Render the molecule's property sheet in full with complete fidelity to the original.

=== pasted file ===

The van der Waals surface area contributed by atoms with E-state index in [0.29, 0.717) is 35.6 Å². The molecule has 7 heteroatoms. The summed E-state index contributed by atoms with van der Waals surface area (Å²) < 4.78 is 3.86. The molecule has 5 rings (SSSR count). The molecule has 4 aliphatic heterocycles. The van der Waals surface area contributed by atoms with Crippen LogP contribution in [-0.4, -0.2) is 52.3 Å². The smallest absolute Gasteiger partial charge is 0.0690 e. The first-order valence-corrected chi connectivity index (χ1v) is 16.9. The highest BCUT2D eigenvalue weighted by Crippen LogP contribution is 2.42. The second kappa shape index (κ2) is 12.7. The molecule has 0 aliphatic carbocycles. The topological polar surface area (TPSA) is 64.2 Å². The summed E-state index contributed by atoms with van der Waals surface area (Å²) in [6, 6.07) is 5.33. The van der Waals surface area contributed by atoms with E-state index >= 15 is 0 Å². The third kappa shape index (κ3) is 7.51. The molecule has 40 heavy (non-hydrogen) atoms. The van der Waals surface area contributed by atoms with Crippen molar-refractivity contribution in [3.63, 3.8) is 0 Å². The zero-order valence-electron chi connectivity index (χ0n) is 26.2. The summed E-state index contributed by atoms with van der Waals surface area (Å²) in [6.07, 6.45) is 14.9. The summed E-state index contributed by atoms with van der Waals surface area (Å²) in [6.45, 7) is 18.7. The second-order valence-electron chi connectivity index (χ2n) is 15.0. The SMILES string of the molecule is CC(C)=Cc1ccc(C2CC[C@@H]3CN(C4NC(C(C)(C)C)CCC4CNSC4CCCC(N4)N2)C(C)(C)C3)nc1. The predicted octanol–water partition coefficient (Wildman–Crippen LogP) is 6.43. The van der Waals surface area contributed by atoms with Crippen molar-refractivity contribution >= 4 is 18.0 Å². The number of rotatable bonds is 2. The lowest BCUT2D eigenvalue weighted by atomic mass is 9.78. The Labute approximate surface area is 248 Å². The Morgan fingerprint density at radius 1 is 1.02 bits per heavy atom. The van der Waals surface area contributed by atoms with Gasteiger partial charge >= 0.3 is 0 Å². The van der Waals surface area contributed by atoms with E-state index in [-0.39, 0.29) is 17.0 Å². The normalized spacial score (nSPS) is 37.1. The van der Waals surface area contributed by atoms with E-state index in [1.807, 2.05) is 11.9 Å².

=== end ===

The van der Waals surface area contributed by atoms with E-state index in [0.29, 0.717) is 35.6 Å². The molecule has 7 heteroatoms. The summed E-state index contributed by atoms with van der Waals surface area (Å²) < 4.78 is 3.86. The molecule has 5 rings (SSSR count). The molecule has 4 aliphatic heterocycles. The van der Waals surface area contributed by atoms with Crippen LogP contribution in [-0.4, -0.2) is 52.3 Å². The smallest absolute Gasteiger partial charge is 0.0690 e. The first-order valence-corrected chi connectivity index (χ1v) is 16.9. The highest BCUT2D eigenvalue weighted by Crippen LogP contribution is 2.42. The second kappa shape index (κ2) is 12.7. The molecule has 0 aliphatic carbocycles. The topological polar surface area (TPSA) is 64.2 Å². The summed E-state index contributed by atoms with van der Waals surface area (Å²) in [6, 6.07) is 5.33. The van der Waals surface area contributed by atoms with E-state index >= 15 is 0 Å². The third kappa shape index (κ3) is 7.51. The molecule has 40 heavy (non-hydrogen) atoms. The van der Waals surface area contributed by atoms with Crippen molar-refractivity contribution in [3.63, 3.8) is 0 Å². The zero-order valence-electron chi connectivity index (χ0n) is 26.2. The summed E-state index contributed by atoms with van der Waals surface area (Å²) in [6.07, 6.45) is 14.9. The summed E-state index contributed by atoms with van der Waals surface area (Å²) in [6.45, 7) is 18.7. The second-order valence-electron chi connectivity index (χ2n) is 15.0. The SMILES string of the molecule is CC(C)=Cc1ccc(C2CC[C@@H]3CN(C4NC(C(C)(C)C)CCC4CNSC4CCCC(N4)N2)C(C)(C)C3)nc1. The predicted octanol–water partition coefficient (Wildman–Crippen LogP) is 6.43. The van der Waals surface area contributed by atoms with Crippen molar-refractivity contribution >= 4 is 18.0 Å². The number of rotatable bonds is 2. The lowest BCUT2D eigenvalue weighted by atomic mass is 9.78. The Labute approximate surface area is 248 Å². The Morgan fingerprint density at radius 1 is 1.02 bits per heavy atom. The van der Waals surface area contributed by atoms with Gasteiger partial charge >= 0.3 is 0 Å². The van der Waals surface area contributed by atoms with E-state index in [-0.39, 0.29) is 17.0 Å². The normalized spacial score (nSPS) is 37.1. The van der Waals surface area contributed by atoms with E-state index in [1.807, 2.05) is 11.9 Å².